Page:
After years of meandering and eating my way through Jakarta, Bangkok, Shenzhen, and other East Asian cities, it was about time to revisit the street food in Manila.
Manila isn’t particularly pedestrian-friendly, nor is it heaving with standard issue points of interest. However, if you are in to Spanish colonial history, check out Intramuros, and Binondo to visit one of the world’s oldest Chinatowns.
While checking out the Filipino megacity, I was surprised by the lack of variety in street food. Unless I wasn’t in the right neighborhoods for it, I seem to recall a repetition of lots of tripe, peanuts and garlic, balut, and pastel-colored liquids stored in Tupperware along the walkways of Rizal Park.
Since my memory street food in Manila isn’t too great, I’m going to cheat by looking at few photos to entice us.
If you’re into mangos, then the Philippines has you covered. The local Carabao variety is widely known to be one of the world’s sweetest, and you’d be hard-pressed to find a more refreshingly healthy snack than a cup of sliced mangos.
Lumpia/lumpiang Shanghai, or spring rolls, are a common snack (meryenda in Tagalog, which comes from the Spanish merienda) in Manila, first introduced to the country by Chinese immigrants. Typically, the ingredients, are carrots, onions, and pork, along with salt, black pepper, and other spices. To add that Filipino touch, it is often served with vinegar.
Bibingka are a type of Filipino kakanin, or rice-based dessert. Their main ingredients are glutinous rice, and coconut milk or water, followed by smaller quantities of milk or eggs and sugar. Some versions include shredded coconut or carabao (water buffalo) cheese.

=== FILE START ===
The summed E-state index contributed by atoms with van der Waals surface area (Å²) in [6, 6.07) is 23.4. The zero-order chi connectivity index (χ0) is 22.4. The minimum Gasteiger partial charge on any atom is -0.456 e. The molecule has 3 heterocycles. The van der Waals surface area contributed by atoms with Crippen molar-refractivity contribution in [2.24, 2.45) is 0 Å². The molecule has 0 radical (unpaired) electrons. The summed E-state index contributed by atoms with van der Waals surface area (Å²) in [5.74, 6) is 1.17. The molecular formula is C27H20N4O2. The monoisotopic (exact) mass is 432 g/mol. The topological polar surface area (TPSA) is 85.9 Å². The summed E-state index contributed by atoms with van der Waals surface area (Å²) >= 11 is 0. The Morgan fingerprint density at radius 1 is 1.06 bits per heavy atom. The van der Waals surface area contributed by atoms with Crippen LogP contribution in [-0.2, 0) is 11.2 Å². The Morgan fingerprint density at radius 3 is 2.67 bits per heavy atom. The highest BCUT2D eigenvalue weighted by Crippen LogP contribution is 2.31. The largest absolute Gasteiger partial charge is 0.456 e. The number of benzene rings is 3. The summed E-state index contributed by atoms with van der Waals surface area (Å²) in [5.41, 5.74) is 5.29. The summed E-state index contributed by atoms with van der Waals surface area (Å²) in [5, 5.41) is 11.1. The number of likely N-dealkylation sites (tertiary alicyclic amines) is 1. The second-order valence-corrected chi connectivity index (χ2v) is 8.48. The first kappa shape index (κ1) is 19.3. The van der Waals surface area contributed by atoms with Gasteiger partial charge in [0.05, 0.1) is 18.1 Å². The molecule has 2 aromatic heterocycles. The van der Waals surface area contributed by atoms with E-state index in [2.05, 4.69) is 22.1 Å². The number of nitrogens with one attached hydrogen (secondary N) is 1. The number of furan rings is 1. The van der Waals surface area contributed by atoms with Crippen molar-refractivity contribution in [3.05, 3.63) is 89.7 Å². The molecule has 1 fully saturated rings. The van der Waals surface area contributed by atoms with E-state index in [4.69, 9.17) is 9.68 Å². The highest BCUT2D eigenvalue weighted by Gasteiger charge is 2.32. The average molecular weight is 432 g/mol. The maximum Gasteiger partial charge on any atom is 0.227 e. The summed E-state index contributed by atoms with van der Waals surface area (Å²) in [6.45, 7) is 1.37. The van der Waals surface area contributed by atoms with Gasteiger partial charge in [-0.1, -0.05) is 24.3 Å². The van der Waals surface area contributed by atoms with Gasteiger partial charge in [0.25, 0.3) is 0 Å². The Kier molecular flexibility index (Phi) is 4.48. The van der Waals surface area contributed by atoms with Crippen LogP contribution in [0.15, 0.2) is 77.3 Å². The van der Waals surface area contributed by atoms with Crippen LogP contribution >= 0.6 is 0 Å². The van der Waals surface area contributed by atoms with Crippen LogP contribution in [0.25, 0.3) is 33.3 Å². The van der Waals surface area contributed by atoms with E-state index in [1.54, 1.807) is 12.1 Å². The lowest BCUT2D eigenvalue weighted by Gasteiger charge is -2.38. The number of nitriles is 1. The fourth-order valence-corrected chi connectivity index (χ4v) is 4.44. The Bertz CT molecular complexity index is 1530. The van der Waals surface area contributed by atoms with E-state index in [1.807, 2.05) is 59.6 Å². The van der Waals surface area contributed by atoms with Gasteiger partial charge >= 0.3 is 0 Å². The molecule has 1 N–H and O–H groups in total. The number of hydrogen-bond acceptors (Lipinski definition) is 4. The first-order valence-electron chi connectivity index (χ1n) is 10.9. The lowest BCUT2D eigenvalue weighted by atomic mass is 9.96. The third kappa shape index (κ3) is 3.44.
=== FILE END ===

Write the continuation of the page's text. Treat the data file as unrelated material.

Traditionally, bibingka were baked in banana leaves that were placed over charcoal in clay pots; however, to streamline the preparation, ovens have become the contemporary favorite. If you’re in the Philippines around Christmas time – Misa de Gallo to be exact – expect to see bibingka served at breakfast time.
The average Southeast Asian city is hot and humid, so sitting down to a dessert of shaved ice can sound quite appealing after even a short time in the sun. I’m no exception to this temptation…however, due to potable water being scarce in the region, I try to find cleaner-looking spots to try these particular sweets.
Halo halo, or mix mix in Tagalog, is the quintessential Filipino contribution to the shaved ice world. What is it? I still have no idea, but I will try to explain the fundamentals.
As we already know, the base of halo halo is shaved ice. Thereafter, things get dicey. Evaporated milk and ice cream — ube, purple yam, is the most common flavor, since it adds the strong violet color to the dessert — normally play a role.
My order above had slices of sweet potato and jackfruit, kidney beans, black beans, gelatin (most likely agar, from red algae), coconut strips, a pirouette cookie, and who knows what else. If you feel like it’s still too healthy with all of those beans and fruit, just ask for condensed milk.
Now you can begin your culinary scavenger hunt on your next Manila layover.
What are your favorite street foods in Manila?